Here’s what you need to know, and also what whoever is watching your kids need to know:
1. A kid under thirty pounds can drown in less than thirty seconds–and never come back.
We don’t need to relinquish our laid-back mom titles, but if we can’t helicopter without even a thirty-second lapse, then we MUST have layers of protection wherever there is water: ponds, pools, toilets, creeks, ditches, lakes, etc.
2. Check the water first.
Remember, drowning is silent–no screams, no splashes; so if you lose sight of your child, run to the water. You can laugh later if you looked silly racing to the sliding door when he was just sneaking a cookie in the kitchen, but you will never laugh the same if you sauntered around the house calling his name and he was never able to answer back.
3. Four-sided fences separating water from the house and yard reduce the rates of drowning by 88%.
Put them up–now. That sleeping lion can wake at any minute. Real people’s kids drown; install the fence and make sure it has a self-latching gate.
4. Designate a water watcher.
If you are around water or swimming, keep hands-on touch supervision with a designated water watcher whose sole responsibility is making sure no child drowns.
5. Learn CPR.
Drowning is an injury where mortality and morbidity depend almost entirely on how long the victim is in the water and how long before CPR is initiated. Hospitals are extremely limited in reversing brain damage after oxygen deprivation.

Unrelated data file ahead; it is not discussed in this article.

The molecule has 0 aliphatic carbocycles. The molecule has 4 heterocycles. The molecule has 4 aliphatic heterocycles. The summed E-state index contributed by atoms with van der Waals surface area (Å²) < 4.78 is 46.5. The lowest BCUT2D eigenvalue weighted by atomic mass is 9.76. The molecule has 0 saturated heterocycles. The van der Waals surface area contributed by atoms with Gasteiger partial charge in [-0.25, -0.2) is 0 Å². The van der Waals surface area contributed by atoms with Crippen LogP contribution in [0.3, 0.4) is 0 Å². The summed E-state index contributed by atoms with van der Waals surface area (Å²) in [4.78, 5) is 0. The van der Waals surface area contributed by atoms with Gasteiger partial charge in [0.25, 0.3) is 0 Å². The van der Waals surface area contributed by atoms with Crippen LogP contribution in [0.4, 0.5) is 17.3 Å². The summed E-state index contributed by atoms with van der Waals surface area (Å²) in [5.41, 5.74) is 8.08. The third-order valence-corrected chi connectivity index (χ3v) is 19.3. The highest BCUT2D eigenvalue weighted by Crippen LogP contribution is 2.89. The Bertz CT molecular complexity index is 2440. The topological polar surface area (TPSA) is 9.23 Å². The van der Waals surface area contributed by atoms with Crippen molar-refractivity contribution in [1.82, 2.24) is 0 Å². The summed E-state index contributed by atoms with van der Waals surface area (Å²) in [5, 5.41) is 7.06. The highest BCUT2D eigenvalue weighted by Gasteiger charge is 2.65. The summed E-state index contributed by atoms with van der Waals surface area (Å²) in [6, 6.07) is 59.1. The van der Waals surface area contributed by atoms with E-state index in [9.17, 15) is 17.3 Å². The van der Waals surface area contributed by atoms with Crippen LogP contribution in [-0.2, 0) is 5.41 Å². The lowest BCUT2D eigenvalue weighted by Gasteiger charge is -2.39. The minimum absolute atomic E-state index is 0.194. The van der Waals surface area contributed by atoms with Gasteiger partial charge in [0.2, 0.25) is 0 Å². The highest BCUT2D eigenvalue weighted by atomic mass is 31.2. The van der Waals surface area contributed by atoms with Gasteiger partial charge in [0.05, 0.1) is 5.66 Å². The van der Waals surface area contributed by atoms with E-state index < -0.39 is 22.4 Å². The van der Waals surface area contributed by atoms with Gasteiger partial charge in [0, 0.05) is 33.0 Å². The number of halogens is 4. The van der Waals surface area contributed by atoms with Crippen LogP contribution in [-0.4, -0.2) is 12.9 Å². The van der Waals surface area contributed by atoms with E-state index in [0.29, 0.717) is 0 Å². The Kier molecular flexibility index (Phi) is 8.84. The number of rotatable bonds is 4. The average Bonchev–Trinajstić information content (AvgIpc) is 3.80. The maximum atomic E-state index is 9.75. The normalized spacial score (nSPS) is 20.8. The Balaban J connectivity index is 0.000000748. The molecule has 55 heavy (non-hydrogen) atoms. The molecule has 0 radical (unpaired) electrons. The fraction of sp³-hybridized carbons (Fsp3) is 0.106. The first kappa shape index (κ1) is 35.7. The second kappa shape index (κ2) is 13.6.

As crass as it sounds, every time kids are around water and don’t drown, our subconscious writes a narrative that drowning can’t happen to us; we start to let our guard down. But the fact is, water is everywhere and it is always a threat. Want proof of the power of the drowning-can’t-happen-to-me mentality? There is a drowning season.
Let that sink in: there is a season for a preventable death. We know when it is going to happen and where it’s going to happen. We know who is most likely to be the victim. Drowning is a leading cause of death for children. For kids between 1 and 14, drowning is the second leading cause of death. Adolescents between 15 to 24 years of age have among the highest rate of drowning, which usually occurs in open water, with 80% of victims male. Yet, even with the World Health Organization naming drowning a neglected public health issue in 2014, the statistics haven’t changed.
It’s our time, mamas, time to band together. If you buckle your kids in the car and lock up guns in a safe, you’ve got to open your eyes to the greatest threat of all: water. And heck, what good is it to open our eyes if we don’t open our mouths? When you go on a playdate, ask about water and share what you know.
You can start with, “I’m not sure how to approach this, but I read an article and I just have to ask, “What bodies of water are near where you’ll be taking my child? What are the layers of protection? Did you know…’” I hereby grant all readers the freedom to not be judgy or judged when you ask about water–you are, in fact, the heroes and your time is now. Drowning isn’t curable, but it is preventable. Let’s do this.
What water is near you?